Objects at REST

by Rick Jelliffe

One question that comes up really regularly when I have been yacking about the PRESTO approach with people over the last month, is that people don't see how Objects fit into it. They get Persistent URIs, they get REST, but the Object part is not so obvious. (Actually, I have had several people email me that they approach is one they have been tending towards in their work too.)

One reason, of course, is that the term Object-Oriented is generic and used for a family of related ideas, rather than being a single neat idea. But the PRESTO idea is that the public URLs should reflect an object-oriented modeling of the data and systems, and that you should have URLs for every object in your system even if there is no satisfactory representation of that resource.

Wikipedia says that an object can be viewed as an independent little machine with a distinct role or responsibility which is a good start, but I have always thought a key value is objects was that they can help model the system according to concepts according the users/developer's/domain's mind or usage. The aspects of being an object that PRESTO is interested in are encapsulation (the idea that entities should be self contained, with data and methods tightly coupled) and introspection (the idea that you can ask an object about its contents: methods, children, etc.). [UPDATE: Oi! NOT INHERITANCE, NOT RPC, NOT INTERFACES, NOT COUPLING STATE, NOT POLYMORPHISM] Bjarne Stroustrup has commented recently that problems which can be composed into a hierarchy are good candidates for Object-Oriented solutions (sorry, no reference here: it was in a Linux magazine I was reading today, maybe Linux Developer...has a Sun Solaris distro on the DVD.)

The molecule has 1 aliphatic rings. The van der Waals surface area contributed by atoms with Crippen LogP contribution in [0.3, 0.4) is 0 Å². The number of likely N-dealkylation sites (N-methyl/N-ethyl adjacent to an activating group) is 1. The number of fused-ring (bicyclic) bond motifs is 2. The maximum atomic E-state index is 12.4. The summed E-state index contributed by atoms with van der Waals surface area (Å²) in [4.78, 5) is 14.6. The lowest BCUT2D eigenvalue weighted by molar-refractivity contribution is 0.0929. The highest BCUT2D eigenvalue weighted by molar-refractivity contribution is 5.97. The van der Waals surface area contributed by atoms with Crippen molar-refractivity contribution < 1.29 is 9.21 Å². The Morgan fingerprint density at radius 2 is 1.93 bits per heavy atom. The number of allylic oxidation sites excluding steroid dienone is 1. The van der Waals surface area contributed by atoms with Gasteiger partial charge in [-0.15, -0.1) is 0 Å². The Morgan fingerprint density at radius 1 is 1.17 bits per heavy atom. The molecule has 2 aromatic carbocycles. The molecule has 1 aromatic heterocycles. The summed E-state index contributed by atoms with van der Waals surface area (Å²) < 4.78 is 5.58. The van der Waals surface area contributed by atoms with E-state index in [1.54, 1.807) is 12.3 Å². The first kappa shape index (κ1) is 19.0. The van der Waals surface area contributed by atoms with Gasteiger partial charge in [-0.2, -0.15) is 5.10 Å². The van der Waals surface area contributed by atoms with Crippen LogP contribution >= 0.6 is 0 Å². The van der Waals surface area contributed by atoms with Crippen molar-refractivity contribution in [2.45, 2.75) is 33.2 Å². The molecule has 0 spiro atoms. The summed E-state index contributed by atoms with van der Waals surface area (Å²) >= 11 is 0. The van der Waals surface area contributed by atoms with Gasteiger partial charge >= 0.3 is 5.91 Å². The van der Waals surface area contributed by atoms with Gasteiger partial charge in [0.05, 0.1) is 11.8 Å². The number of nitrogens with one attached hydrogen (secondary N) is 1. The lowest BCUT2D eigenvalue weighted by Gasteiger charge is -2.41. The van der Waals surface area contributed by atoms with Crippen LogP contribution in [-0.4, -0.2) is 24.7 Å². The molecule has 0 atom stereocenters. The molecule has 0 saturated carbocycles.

In pattern terms, PRESTO is a Facade pattern applied to URLs. In terms of UML, we might see PRESTO as saying that public-facing URLs should be constructed based on some entity analysis such as Use Cases or Package Models.

But the key way to think about it is just basic object concepts. The PRESTO approach says to form URLs so that each "directory" in the URL is an object, and its contents are sub-objects, data or other resources. Methods are not expressed as queries, but declaratively by identifying their result: so you don't say http://www.eg.com/document/?getGraphic but http://www.eg.com/documents/graphic which then allows you to say http://www.eg.com/documents/graphic/title and so on.

Of course there are often many alternative ways of organizing or categorizing data. Which is why you appeal to use cases to guide you in which the best form is. Indeed, you might have alternative PRESTO URLs for the same data resource.

One piece of software that is highly useful for implementing a PRESTO system is the Tuckey UrlRewrtieFilter which is good for Java-based web servers. We are finding that Rregex-based URL mapping makes the whole thing quite easy and painless, in particular when retrofitting a PRESTO facade on top of an existing web site. The difficulty is largely where it belongs: in figuring out which objects are most interesting or obvious to the users. This is where modeling the particular Use Cases or even Configuration Items comes in.


2008-03-12 07:49:58
I think this goes directly against the concept of REST being an architectural style of expressing state by transferring representations between hosts. You have focused on the URL construct and ignored "hypermedia as the engine of application state" aspects of REST.